RFE/RL: Military planners say there are lessons to be learned from the way surge operations have brought more security to Iraq. But a big part of the surge effort in Iraq was the willingness of the U.S. military to embrace Sunni tribal leaders in places like Anbar Province -- and to bring local leaders there into the fight against Al-Qaeda. Is this the real lesson of the surge in Iraq? Not just more troops, but also a willingness to work with local and tribal leaders in the insurgent strongholds of Afghanistan?

Edelman: It's a very good question and I think we need to be a little bit careful how we answer it. General [David] Petraeus, who is now about to assume command at [U.S.] Central Command of course, has got an ongoing strategic review for the entire theater -- which notably includes the situations in Afghanistan and Pakistan. And I expect he'll be out there pretty shortly after he assumes command. I don't want to prejudge the outcome of his assessment. But he has certainly said several times -- and I think [U.S. Defense Secretary Robert] Gates and I agree -- that we can't kill our way out of this problem. It is a problem that does require not just a military side. It requires governance -- the extension of effective governance by the government in Kabul and by local authorities. That is why Provincial Reconstruction Teams are so important. So it's going to take a civilian side and it's going to take some political dimension.

I think General Petraeus is always careful to say, rightly, that based on his great work drafting up the counterinsurgency field manual -- the Army and Marines Corp field manual on counterinsurgency operations -- that each insurgency is different and has its own specific characteristics. And there are big differences between Iraq and Afghanistan that everybody needs to bear in mind. Iraq is a very urban society with a fundamentally urban insurgency -- even in a place like Anbar where it was centered in places like Fallujah and Ramadi....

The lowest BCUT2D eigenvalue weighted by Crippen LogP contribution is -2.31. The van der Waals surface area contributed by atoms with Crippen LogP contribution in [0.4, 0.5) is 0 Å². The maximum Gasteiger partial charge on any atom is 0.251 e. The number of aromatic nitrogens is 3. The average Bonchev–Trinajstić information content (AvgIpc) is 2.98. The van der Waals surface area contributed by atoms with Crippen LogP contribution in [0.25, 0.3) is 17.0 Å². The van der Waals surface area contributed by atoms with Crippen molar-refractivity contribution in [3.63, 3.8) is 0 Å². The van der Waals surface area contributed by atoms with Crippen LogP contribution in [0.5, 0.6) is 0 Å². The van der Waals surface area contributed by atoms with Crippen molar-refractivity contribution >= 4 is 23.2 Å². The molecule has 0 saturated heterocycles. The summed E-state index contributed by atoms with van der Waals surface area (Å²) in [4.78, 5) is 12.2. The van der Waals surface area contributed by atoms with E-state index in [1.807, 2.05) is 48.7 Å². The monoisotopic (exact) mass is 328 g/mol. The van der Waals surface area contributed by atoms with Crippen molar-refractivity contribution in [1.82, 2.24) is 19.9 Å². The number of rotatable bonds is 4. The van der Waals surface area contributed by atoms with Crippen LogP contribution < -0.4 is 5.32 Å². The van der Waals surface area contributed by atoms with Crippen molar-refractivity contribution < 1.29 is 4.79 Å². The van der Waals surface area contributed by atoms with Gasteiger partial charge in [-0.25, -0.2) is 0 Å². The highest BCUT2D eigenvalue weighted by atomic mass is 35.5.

In contrast, I think in Afghanistan it is largely a rural insurgency. And the level of economic and social development in the two countries is extremely different. Afghanistan is a country that is not as rich in natural resources or income as Iraq. Nor does it have as educated a population. In Afghanistan, you are dealing with the fifth poorest country in the world with a per capita income that is about half of the per capita income of Haiti -- which is, just for example, the poorest country in the western hemisphere. You've got a largely illiterate population [in Afghanistan] -- 80 percent illiterate. Female illiteracy is almost universal. So it is a much more challenging environment in many ways. Also, physically, the country is larger than Iraq and the population is larger -- about 31 million compared to about 27 million in Iraq. The governmental revenues are astonishingly different. The government of Iraq will have revenues this year of somewhere on the order of about $70 billion -- even with the decline in oil prices. Putting aside international assistance, which is the largest part of the government of Afghanistan's revenue, the revenue generated from its own internal sources will be between $670 million and $700 million. So the scale of the challenge is just enormous in Afghanistan. While some of the elements of tribal engagement that were used in Iraq -- like the Anbar Sheiks and the Sons of Iraq -- may be relevant to Afghanistan, it will have to be applied with some care. But clearly, engaging tribal leaders and making accommodations and bringing over those who can be reconciled from the other side is important.